As we sat in our seats that night, our eyes kept shifting from the play on the field to the wall in left field where the score from the Cardinals/Cubs game was occasionally displayed. In the top of the 9th, with 2 men out, and the batter in a 1-1 count, we saw what we were waiting for. Alfonso Soriano had just gone yard putting the Cubs ahead. In his post game interview that night John Axford was asked if he knew what was going on when the crowd erupted, saying that he assumed he knew, but hadn’t turned around to confirm his suspicions. One player who did though was Ryan Braun, who checked the score over his shoulder, then returned to his defensive position with a huge grin on his face.
With two innings to go in the Cardinals/Cubs contest, no one moved as 44,000 fans, plus the team, turned to the outfield video wall to await history. As the Cardinals game went final and the image on the screen changed to the NL Central Champions graphic, I turned to Abby as I fought back tears, only to find that she was crying. I pulled her close and hugged her tight, kissing her cheek in the process, as confetti rained down around us. That’s what I mean by emotion, and that is why I truly love this game.
Happy Valentines Day!
By: Ryan Smith
You can usually predict the type of season a team is going to have based on that team’s biggest offseason move. The Angels? They signed Albert Pujols and C.J. Wilson, so they’re going to push Texas to the brink for the AL West crown. The Tigers? Signing Prince Fielder pretty much puts them in the driver’s seat in the AL Central. The Marlins? Bringing in Jose Reyes, Mark Buerhle, and Heath Bell indicates that they’re going to push for a playoff spot this season.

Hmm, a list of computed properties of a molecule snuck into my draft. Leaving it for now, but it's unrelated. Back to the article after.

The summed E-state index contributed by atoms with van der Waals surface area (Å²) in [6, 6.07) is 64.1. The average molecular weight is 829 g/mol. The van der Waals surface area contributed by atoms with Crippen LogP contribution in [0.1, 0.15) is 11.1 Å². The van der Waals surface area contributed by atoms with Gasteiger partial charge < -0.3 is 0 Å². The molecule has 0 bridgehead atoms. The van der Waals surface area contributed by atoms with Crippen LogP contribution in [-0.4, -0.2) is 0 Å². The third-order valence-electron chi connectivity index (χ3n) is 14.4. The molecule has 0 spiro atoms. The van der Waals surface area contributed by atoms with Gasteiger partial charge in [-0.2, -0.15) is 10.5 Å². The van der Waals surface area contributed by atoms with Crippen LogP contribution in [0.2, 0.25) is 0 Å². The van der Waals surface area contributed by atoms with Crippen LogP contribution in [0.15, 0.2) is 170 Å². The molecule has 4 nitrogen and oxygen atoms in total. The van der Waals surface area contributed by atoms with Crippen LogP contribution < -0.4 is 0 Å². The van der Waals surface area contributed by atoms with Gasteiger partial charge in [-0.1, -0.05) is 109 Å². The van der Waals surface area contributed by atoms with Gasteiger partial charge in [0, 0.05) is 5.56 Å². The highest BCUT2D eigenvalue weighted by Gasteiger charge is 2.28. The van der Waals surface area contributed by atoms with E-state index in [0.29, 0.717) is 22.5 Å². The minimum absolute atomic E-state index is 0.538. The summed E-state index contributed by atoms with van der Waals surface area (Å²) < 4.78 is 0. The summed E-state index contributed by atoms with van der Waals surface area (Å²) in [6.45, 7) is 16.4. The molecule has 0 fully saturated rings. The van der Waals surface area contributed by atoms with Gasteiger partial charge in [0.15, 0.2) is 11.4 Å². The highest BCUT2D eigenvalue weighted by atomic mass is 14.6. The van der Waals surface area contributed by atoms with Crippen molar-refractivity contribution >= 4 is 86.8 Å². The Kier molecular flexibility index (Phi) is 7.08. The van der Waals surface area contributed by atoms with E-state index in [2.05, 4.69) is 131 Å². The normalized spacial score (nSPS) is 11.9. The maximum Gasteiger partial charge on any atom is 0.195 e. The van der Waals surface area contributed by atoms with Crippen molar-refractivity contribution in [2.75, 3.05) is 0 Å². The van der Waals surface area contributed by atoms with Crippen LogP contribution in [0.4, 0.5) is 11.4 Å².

That brings us to the Cubs; a team whose biggest offseason move didn’t involve adding anyone to their 40-man roster. After years of bloated contracts to past-their-prime players, GM Jim Hendry was finally shown the door.The Cubs decided to follow the model laid out in 2002 by another thought-to-be-cursed franchise, hiring wunderkind Theo Epstein as President of Baseball Operations and Jed Hoyer as new General Manager.
So what can we make of that type of offseason move?
Well, for the first time in a few years, Cubs fans have cause to be optimistic. Just not about this year.
Epstein and Hoyer have already started to work on some of the shortcomings of the previous regime, sending Carlos Zambrano to Miami and bringing in potential first basemen-of-the-future Anthony Rizzo from San Diego. They also snagged beloved Dale Sveum from the Crew to become their new manager.
With Epstein and Hoyer in place, you can expect the Cubs’ farm system to improve dramatically, as both men place a strong emphasis on building from within. The days of the drastically overpaid veteran might be over as well. Sorry, Alfonso Soriano.
But enough about the promising future of the Cubs. This article is about what to expect on the field in 2012. And 2012 could get ugly down in Wrigleyville.
(All stats courtesy of fangraphs.com)
2012 Projected Opening Day Lineup
Infield – 1B Bryan LaHair, 2B Darwin Barney, SS Starlin Castro, 3B Ian Stewart